On 9 January, the National Assembly of El Salvador passed legislation that will see internally displaced Salvadorans receive greater protection, aid and offers of greater solutions for their predicaments. While the legislation still needs the signature of El Salvador’s President Nayib Bukele to be officially declared as a new law, it is widely considered that this will happen in the coming weeks.
This new law will provide much needed relief for the estimated 71,500 Salvadorans who have been forcefully displaced from their homes between 2006 and 2016 due to gang violence and natural disasters. Despite these figures, unofficial records estimate the true number to be in the hundreds of thousands.
As reported by CNN Español, the legislation was passed by a resounding 82 votes out of a possible 84, demonstrating El Salvador’s widespread support to address the issue of internal displacement. The UNHCR worked in tandem with the Salvadoran National Assembly to help ensure the legislation “aligned with the UN Guiding Principles on Internal Displacement,” and would abide by other international standards. On 10 January, a UNHCR spokesperson, Liz Throssell, held a press conference in Geneva and declared that the law would “open the door for tens of thousands of victims of forced displacement in the country to gain access to life-saving humanitarian assistance, and to have their basic rights restored, including effective access to justice.”
While it remains to be seen how this law will be put into effect by the government of El Salvador, it is undeniably a positive direction for the future of the Central American country. Organized crime has plagued Salvadoran civilians for a number of years and has created insufferable living conditions for many, forcing them to relocate either inside their own country or abroad. Until now there had been no legislative policy to acknowledge internally displaced persons (IDPs) within El Salvador and their suffering.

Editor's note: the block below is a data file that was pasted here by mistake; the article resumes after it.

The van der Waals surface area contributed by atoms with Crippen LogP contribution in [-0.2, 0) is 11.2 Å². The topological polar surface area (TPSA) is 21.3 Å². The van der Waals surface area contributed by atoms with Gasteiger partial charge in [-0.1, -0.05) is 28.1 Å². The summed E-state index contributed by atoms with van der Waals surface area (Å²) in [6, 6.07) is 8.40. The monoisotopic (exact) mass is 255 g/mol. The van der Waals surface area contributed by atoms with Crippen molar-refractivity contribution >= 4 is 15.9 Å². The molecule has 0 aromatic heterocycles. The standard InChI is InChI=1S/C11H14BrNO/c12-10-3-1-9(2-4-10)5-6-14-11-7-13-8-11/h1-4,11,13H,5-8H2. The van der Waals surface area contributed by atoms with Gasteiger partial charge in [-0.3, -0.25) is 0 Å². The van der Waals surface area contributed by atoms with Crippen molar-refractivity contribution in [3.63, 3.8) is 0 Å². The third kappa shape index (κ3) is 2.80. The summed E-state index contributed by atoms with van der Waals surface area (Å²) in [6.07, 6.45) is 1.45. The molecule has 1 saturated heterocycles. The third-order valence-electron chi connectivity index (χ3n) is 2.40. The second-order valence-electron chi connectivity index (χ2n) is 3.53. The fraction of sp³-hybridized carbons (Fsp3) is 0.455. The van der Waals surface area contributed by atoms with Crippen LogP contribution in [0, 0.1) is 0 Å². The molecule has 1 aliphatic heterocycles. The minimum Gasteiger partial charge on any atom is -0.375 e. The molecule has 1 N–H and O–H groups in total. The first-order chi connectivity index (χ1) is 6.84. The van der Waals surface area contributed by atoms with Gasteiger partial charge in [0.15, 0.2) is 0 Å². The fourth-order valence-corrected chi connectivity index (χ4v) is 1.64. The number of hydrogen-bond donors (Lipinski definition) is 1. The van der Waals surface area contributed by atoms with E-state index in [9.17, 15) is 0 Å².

The government of El Salvador must ensure all institutions abide by this legislation. There must be quick and effective measures that will see adequate relief and safe protection provided to those displaced within the nation.
This will be a difficult task due to the amount of criminal violence afflicting Salvadorans, and the widespread reach that organized crime has within the country. El Salvador has been marred by violence for many years, however, with the recent election of President Bukele, the situation has increased significantly. While there is still a great amount of criminal activity, there was a significant decrease in the homicide rate in 2019, down 28.9 percent from 2018 according to Univision. This, coupled with the newly passed law, shall hopefully provide greater relief to those who have been internally displaced.
Following on from the passing of this law, similar legislation is now being discussed in the neighbouring countries of Mexico, Honduras and Guatemala. This comes from the growing belief that there is an unequivocal need to address the issue of internal displacement. With this new law being introduced in El Salvador all indications seem to point towards a more prosperous future for those who are suffering in the Central American nation.